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We previously reported on a lawsuit our firm filed along with three other firms in May 2022 against ARC Automotive and several airbag suppliers and vehicle manufacturers. That lawsuit claims that certain ARC airbag inflators have an alleged defect which can cause them to rupture and shoot metal shrapnel at drivers and passengers. This post will provide an update on the key developments with respect to the alleged defect, the ongoing investigation by the National Highway Traffic Safety Administration (NHTSA), and the pending litigation.

Newly filed wrongful death lawsuit claims that ARC inflator rupture killed a mother of ten.

Last August, Marlene Beaudoin was driving four of her children home from a day at the lake in Michigan’s Upper Peninsula when they were suddenly struck by another vehicle. Marlene died—but not simply because of the crash, according to a lawsuit her surviving family members just filed. Instead, the family’s legal pleading contends that she was killed because “pieces of the air bag inflator, steering wheel and steering column from Marlene Beaudoin’s Chevy Traverse pierced her chest, neck and head.” And, notably, “[p]olice reports show that a metal inflator fragment hit her neck in the crash.”

The Beaudoin family brought the lawsuit against ARC Automotive, the company which produced the airbag inflator, General Motors (the vehicle’s manufacturer), and Toyoda Gosei North America Corp. (the company which supplied the airbag to General Motors). As the lawsuit was just filed, the case remains in the early stages. We will continue to monitor the action as it proceeds and provide updates as they occur.

The nationwide class action pending in San Francisco.

The Beaudoin family wrongful death action is not the first case to be filed over the alleged ARC inflator defect. As previously stated, Newsome Melton and our co-counsel filed a nationwide class action lawsuit against ARC Automotive and several other defendants in the United States District Court for the Northern District of California, San Francisco Division this past May. The case centers around the same alleged defect at the center of the case brought by the Beaudoin family.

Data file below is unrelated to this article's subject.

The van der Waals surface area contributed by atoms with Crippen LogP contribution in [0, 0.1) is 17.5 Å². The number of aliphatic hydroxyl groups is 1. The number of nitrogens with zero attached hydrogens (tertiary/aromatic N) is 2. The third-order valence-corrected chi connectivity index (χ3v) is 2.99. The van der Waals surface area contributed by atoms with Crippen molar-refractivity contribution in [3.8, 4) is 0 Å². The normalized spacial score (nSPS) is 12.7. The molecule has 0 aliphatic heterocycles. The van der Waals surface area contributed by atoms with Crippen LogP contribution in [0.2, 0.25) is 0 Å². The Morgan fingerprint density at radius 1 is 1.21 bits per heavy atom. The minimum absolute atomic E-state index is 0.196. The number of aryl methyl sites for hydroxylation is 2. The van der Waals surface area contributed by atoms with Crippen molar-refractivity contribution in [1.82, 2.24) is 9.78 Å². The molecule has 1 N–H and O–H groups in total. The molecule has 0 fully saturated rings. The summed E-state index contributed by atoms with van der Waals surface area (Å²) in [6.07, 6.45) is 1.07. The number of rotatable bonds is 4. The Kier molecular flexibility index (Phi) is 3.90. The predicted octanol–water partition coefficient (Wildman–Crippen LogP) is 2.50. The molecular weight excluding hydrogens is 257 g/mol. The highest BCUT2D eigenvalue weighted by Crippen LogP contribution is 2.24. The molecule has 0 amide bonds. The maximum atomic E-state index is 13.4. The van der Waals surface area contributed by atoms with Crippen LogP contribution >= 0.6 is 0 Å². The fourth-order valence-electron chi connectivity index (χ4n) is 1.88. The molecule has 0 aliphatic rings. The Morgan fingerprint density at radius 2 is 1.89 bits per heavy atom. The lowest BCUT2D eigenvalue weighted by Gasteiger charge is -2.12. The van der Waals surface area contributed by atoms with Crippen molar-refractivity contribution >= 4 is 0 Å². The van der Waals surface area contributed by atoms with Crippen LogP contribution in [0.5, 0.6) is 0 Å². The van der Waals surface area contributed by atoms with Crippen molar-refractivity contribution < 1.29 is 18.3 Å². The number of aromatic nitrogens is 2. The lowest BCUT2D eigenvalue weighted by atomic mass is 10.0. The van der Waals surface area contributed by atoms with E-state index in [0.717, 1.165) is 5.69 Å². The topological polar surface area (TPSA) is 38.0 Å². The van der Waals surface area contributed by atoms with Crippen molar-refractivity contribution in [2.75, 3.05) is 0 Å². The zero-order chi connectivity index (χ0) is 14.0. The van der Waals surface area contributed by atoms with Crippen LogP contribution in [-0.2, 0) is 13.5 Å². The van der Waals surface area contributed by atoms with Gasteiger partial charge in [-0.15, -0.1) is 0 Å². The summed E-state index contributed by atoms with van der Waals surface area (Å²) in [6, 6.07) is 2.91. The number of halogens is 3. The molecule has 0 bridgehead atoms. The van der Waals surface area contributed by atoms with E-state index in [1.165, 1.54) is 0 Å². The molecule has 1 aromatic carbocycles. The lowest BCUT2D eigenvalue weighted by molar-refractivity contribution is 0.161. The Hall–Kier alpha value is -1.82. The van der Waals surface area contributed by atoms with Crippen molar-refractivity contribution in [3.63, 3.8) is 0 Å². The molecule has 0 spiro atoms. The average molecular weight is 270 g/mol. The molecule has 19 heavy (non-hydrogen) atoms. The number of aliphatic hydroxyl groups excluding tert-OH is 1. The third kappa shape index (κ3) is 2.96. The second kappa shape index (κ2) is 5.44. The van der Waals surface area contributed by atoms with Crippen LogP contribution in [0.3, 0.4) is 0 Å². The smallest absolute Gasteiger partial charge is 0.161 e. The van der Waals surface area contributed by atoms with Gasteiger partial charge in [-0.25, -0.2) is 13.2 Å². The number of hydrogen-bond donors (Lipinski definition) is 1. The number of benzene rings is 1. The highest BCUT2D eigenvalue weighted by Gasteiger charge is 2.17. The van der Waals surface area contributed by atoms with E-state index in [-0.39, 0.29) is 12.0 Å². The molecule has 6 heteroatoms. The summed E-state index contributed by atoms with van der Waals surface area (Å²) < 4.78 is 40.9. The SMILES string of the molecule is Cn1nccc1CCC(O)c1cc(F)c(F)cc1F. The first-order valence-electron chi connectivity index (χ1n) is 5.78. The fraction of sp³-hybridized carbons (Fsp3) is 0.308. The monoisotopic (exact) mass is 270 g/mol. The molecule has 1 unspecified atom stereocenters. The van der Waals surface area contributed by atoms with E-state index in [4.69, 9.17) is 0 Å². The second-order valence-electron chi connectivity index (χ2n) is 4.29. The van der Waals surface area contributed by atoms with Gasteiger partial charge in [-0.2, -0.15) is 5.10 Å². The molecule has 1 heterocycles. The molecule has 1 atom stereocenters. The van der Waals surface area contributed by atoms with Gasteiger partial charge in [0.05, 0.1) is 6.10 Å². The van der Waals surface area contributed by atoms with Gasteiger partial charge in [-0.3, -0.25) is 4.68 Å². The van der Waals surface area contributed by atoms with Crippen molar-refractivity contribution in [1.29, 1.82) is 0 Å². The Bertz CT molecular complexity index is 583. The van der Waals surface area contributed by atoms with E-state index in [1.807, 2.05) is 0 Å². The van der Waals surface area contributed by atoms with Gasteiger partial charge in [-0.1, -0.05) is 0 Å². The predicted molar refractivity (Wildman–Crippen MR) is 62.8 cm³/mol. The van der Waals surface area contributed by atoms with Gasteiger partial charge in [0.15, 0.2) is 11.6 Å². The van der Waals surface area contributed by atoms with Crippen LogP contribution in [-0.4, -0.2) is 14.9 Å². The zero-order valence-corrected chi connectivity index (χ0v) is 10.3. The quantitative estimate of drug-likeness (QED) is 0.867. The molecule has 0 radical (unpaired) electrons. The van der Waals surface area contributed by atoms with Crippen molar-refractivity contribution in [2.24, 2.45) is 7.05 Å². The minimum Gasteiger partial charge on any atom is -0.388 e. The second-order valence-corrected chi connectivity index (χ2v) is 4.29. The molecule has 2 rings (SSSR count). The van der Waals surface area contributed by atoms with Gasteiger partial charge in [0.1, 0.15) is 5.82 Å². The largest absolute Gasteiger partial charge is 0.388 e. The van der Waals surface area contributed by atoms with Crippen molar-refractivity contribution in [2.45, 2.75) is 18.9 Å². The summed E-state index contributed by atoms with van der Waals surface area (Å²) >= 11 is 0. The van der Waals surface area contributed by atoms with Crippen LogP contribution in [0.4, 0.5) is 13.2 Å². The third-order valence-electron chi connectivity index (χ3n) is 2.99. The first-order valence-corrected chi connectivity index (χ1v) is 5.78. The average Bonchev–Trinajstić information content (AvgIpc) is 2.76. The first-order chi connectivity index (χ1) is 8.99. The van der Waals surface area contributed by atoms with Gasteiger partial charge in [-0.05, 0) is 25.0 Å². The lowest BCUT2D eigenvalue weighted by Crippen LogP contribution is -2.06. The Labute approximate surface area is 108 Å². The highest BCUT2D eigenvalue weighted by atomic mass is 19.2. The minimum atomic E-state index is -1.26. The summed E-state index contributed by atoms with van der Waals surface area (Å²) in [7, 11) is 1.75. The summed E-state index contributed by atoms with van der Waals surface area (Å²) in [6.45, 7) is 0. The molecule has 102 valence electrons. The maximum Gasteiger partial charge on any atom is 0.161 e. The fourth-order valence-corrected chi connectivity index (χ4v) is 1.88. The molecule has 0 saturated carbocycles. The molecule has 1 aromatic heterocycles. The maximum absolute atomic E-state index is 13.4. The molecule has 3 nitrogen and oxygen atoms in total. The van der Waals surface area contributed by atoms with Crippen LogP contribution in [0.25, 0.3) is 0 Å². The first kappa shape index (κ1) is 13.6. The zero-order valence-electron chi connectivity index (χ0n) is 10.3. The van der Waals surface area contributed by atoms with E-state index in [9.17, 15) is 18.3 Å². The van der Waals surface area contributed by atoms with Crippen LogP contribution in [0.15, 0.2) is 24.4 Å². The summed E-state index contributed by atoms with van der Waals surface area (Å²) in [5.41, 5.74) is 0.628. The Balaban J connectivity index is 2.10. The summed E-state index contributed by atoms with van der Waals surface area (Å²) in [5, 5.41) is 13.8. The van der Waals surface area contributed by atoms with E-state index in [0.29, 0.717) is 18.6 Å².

The initial complaint named ARC Automotive, Joyson Safety Systems, Toyoda Gosei North America, Audi, Ford, General Motors, and Volkswagen as defendants. The recently-filed amended class action complaint added BMW and Porsche as defendants in the case, and alleges that:

All ARC inflators at issue in this action are substantially similar and share a common, uniform defect: the use of ammonium nitrate, a volatile and unstable chemical, as the propellant, combined with other faulty design decisions that compounded the dangers posed by the volatility of the phase-stabilized ammonium nitrate (“PSAN”), including the failure to incorporate pressure relief valves and using friction welding to secure the inflator halves without ensuring all metal flash would be removed (the “Inflator Defect”). It is well known in the airbag industry—and ARC itself has acknowledged—that ammonium nitrate is a dangerous propellant chemical that can over-pressurize during airbag deployment, sometimes resulting in violent explosions of the metal inflator canister, which expels shrapnel into the occupant compartment.